Asia’s fastest woman, champion windsurfer Nenette Aguirre-Graf, grew up in Malay, and her family owned a rest house on the island before it was even known as Boracay. Theirs was one of the first few places that accepted tourists and backpackers; the only other small resorts at that time were Willy’s Beach House, Arak Resort, and a rest house owned by relatives of the Marcoses. “We would go to the island during the summer. The only person who stayed there all year round was our caretaker,” Nenette recalls. “Tourists on the island were mostly Europeans or Americans. The sand was so white in the ’70s. You couldn’t stare at it, because it hurt your eyes—that was how white the sand was before.”

Nenette has seen Boracay evolve from a hidden paradise and secret hideaway—one so closely guarded that it wasn’t only until the ‘90s that Filipinos from other parts of the country started making the trip to the island. (Some say that it was actually the crew of the ’70s World War II film Too Late the Hero who discovered Boracay. Starring Michael Caine and Cliff Robertson, the movie was shot on the Caticlan airstrip and parts of the island.) According to Nenette, puka shell necklaces were what really boosted the island’s tourism. Though the handmade necklaces were already being sold in Cebu, she claims that the shells used from Boracay were much brighter.

“We learned a very important lesson during the crisis: we can rise to challenges as long as we help each other.”

“I finally settled here in 1984, and we discovered Bulabog in late 1987,” she says. “It was actually a 22-year-old British Indian who found out you could windsurf on the other side of White Beach. We would go to Manoc-Manoc to catch the wind—that was the best spot back then. One morning, we saw him a couple of meters from the shore in Bulabog, by himself with his board. The next year, we moved our windsurfing school there.”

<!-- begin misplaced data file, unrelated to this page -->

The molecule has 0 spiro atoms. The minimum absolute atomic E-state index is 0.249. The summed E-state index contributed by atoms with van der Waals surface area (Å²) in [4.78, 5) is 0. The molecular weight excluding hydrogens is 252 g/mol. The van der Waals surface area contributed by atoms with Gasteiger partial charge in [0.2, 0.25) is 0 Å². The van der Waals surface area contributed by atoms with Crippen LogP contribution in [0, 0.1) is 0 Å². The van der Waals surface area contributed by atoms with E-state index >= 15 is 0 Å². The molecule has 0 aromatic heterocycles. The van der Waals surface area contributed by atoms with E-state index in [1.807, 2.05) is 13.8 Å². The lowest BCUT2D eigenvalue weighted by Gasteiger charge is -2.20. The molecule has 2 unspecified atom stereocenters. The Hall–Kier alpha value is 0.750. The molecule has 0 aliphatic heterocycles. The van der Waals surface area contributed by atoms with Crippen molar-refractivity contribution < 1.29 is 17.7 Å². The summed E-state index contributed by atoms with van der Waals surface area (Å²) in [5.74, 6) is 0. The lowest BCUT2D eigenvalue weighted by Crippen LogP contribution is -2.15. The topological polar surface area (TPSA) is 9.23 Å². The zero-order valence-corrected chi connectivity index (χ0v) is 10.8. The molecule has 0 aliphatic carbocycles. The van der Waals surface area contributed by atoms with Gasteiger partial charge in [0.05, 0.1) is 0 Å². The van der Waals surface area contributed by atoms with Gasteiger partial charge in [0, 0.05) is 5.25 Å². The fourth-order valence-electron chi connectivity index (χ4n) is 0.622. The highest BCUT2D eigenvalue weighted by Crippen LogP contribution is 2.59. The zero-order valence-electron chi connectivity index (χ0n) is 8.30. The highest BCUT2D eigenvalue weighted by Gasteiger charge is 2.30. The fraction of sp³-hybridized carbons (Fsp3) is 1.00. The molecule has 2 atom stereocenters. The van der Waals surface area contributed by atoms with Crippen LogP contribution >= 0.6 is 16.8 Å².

Nenette and other locals only started seeing Manileños in the island in the ‘90s, just as the local economy was starting to boom. When the financial crisis swept through Asia in 1997, Boracay was hit hard—resort owners were left in heavy debt, and some had to close their businesses. It was also in 1997 when the coliform crisis struck the island. “That was a double whammy. Most owners lost a lot of money, and there were no tourists,” Nenette recalls. “We organized an event called Rediscover Boracay, where we invited some 200 people from the media. We all worked together—from the vendors in the market, to the resort owners and the tricycle owners. We learned a very important lesson during the crisis: we can rise to challenges as long as we help each other.”

Nenette credits the rising environmental awareness to Boracay’s later generations. During the ’80s and early ’90s, she says, residents would pull out the grass that grew around their property, simply because the area looked cleaner without them, not realizing that beachgrass actually helps keep the sand in place. “We started practicing segregation in 2001,” she says. “[Now,] we have material recovery facilities, and recycle everything we can recycle. We also transform oil and plastic into bricks that can be used as pavement. Gumanda na ngayon ang Boracay, we just have to prepare infrastructure for the expected influx of tourists. Nauuna kasi parati ang development, which should not always be the case. But as long as we continue to communicate with our LGUs, and we see the government’s commitment, it’s easier for us to stay on the right track.”

--

Originally published in GRID Issue 02.

This story was originally published in

Issue 02 | The Water Issue